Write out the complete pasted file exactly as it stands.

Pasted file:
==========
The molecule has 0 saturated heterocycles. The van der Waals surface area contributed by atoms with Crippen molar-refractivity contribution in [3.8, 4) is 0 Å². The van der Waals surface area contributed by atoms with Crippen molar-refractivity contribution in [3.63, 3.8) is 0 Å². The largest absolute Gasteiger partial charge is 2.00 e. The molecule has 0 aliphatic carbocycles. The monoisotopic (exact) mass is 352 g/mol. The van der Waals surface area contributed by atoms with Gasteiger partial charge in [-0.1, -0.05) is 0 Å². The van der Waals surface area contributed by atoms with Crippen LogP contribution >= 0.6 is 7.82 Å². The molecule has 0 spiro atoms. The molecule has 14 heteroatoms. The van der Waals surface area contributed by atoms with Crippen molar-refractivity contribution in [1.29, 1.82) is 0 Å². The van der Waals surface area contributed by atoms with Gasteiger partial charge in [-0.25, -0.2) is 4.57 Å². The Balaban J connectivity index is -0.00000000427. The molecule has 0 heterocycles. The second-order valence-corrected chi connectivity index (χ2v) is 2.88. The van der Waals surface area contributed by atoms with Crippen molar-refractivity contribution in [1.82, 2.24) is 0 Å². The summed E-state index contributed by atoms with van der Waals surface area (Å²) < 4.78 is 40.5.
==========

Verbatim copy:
The molecule has 0 saturated heterocycles. The van der Waals surface area contributed by atoms with Crippen molar-refractivity contribution in [3.8, 4) is 0 Å². The van der Waals surface area contributed by atoms with Crippen molar-refractivity contribution in [3.63, 3.8) is 0 Å². The largest absolute Gasteiger partial charge is 2.00 e. The molecule has 0 aliphatic carbocycles. The monoisotopic (exact) mass is 352 g/mol. The van der Waals surface area contributed by atoms with Gasteiger partial charge in [-0.1, -0.05) is 0 Å². The van der Waals surface area contributed by atoms with Crippen LogP contribution >= 0.6 is 7.82 Å². The molecule has 0 spiro atoms. The molecule has 14 heteroatoms. The van der Waals surface area contributed by atoms with Crippen molar-refractivity contribution in [1.29, 1.82) is 0 Å². The van der Waals surface area contributed by atoms with Gasteiger partial charge in [-0.25, -0.2) is 4.57 Å². The Balaban J connectivity index is -0.00000000427. The molecule has 0 heterocycles. The second-order valence-corrected chi connectivity index (χ2v) is 2.88. The van der Waals surface area contributed by atoms with Crippen molar-refractivity contribution in [1.82, 2.24) is 0 Å². The summed E-state index contributed by atoms with van der Waals surface area (Å²) < 4.78 is 40.5.